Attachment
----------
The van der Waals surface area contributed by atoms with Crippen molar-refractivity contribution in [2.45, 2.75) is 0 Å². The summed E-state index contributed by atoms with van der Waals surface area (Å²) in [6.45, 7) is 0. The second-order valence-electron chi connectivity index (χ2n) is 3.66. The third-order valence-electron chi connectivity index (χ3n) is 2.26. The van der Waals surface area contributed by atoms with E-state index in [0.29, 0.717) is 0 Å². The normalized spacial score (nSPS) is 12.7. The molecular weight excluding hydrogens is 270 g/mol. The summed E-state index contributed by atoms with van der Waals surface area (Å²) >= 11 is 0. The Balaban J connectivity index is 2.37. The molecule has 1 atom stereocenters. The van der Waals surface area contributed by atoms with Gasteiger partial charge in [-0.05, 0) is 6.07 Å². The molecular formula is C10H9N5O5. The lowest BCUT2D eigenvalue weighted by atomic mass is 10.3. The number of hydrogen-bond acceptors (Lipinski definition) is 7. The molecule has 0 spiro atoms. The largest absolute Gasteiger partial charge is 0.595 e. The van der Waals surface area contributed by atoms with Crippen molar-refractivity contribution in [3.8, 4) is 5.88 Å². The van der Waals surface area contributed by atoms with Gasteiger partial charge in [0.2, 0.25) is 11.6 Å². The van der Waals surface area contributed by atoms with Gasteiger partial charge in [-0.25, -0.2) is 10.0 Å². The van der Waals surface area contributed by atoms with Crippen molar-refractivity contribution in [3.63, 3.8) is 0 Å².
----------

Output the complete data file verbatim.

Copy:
The van der Waals surface area contributed by atoms with Crippen molar-refractivity contribution in [2.45, 2.75) is 0 Å². The summed E-state index contributed by atoms with van der Waals surface area (Å²) in [6.45, 7) is 0. The second-order valence-electron chi connectivity index (χ2n) is 3.66. The third-order valence-electron chi connectivity index (χ3n) is 2.26. The van der Waals surface area contributed by atoms with E-state index in [0.29, 0.717) is 0 Å². The normalized spacial score (nSPS) is 12.7. The molecular weight excluding hydrogens is 270 g/mol. The summed E-state index contributed by atoms with van der Waals surface area (Å²) >= 11 is 0. The Balaban J connectivity index is 2.37. The molecule has 1 atom stereocenters. The van der Waals surface area contributed by atoms with Gasteiger partial charge in [-0.05, 0) is 6.07 Å². The molecular formula is C10H9N5O5. The lowest BCUT2D eigenvalue weighted by atomic mass is 10.3. The number of hydrogen-bond acceptors (Lipinski definition) is 7. The molecule has 0 spiro atoms. The largest absolute Gasteiger partial charge is 0.595 e. The van der Waals surface area contributed by atoms with Crippen molar-refractivity contribution in [3.8, 4) is 5.88 Å². The van der Waals surface area contributed by atoms with Gasteiger partial charge in [0.2, 0.25) is 11.6 Å². The van der Waals surface area contributed by atoms with Gasteiger partial charge in [-0.25, -0.2) is 10.0 Å². The van der Waals surface area contributed by atoms with Crippen molar-refractivity contribution in [3.63, 3.8) is 0 Å².